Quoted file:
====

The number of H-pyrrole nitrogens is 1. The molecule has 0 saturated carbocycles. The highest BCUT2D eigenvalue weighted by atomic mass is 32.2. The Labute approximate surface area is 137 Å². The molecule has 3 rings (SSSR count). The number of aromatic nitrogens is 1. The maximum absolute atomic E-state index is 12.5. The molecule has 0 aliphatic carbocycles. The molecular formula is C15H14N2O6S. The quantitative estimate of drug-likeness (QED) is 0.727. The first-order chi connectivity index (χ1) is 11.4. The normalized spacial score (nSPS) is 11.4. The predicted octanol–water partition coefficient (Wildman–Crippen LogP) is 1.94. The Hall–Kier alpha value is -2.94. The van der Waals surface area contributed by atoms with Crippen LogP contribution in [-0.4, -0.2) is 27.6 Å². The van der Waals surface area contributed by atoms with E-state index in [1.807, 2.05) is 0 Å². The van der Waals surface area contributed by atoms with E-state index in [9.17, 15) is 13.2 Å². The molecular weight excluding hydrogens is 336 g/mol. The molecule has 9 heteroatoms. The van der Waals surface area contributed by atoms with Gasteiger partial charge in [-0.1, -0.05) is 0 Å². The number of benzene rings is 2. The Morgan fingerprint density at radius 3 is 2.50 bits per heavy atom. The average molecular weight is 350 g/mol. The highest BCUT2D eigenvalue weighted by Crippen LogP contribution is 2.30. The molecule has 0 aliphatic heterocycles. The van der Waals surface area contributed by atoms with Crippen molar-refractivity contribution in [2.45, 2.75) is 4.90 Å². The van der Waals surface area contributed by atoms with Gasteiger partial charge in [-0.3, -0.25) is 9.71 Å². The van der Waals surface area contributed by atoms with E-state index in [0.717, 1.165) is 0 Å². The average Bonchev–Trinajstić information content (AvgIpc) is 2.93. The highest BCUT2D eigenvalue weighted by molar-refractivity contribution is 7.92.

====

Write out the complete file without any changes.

The number of H-pyrrole nitrogens is 1. The molecule has 0 saturated carbocycles. The highest BCUT2D eigenvalue weighted by atomic mass is 32.2. The Labute approximate surface area is 137 Å². The molecule has 3 rings (SSSR count). The number of aromatic nitrogens is 1. The maximum absolute atomic E-state index is 12.5. The molecule has 0 aliphatic carbocycles. The molecular formula is C15H14N2O6S. The quantitative estimate of drug-likeness (QED) is 0.727. The first-order chi connectivity index (χ1) is 11.4. The normalized spacial score (nSPS) is 11.4. The predicted octanol–water partition coefficient (Wildman–Crippen LogP) is 1.94. The Hall–Kier alpha value is -2.94. The van der Waals surface area contributed by atoms with Crippen LogP contribution in [-0.4, -0.2) is 27.6 Å². The van der Waals surface area contributed by atoms with E-state index in [1.807, 2.05) is 0 Å². The van der Waals surface area contributed by atoms with E-state index in [9.17, 15) is 13.2 Å². The molecular weight excluding hydrogens is 336 g/mol. The molecule has 9 heteroatoms. The van der Waals surface area contributed by atoms with Gasteiger partial charge in [-0.1, -0.05) is 0 Å². The number of benzene rings is 2. The Morgan fingerprint density at radius 3 is 2.50 bits per heavy atom. The average molecular weight is 350 g/mol. The highest BCUT2D eigenvalue weighted by Crippen LogP contribution is 2.30. The molecule has 0 aliphatic heterocycles. The van der Waals surface area contributed by atoms with Crippen molar-refractivity contribution in [2.45, 2.75) is 4.90 Å². The van der Waals surface area contributed by atoms with Gasteiger partial charge in [-0.3, -0.25) is 9.71 Å². The van der Waals surface area contributed by atoms with E-state index in [0.717, 1.165) is 0 Å². The average Bonchev–Trinajstić information content (AvgIpc) is 2.93. The highest BCUT2D eigenvalue weighted by molar-refractivity contribution is 7.92.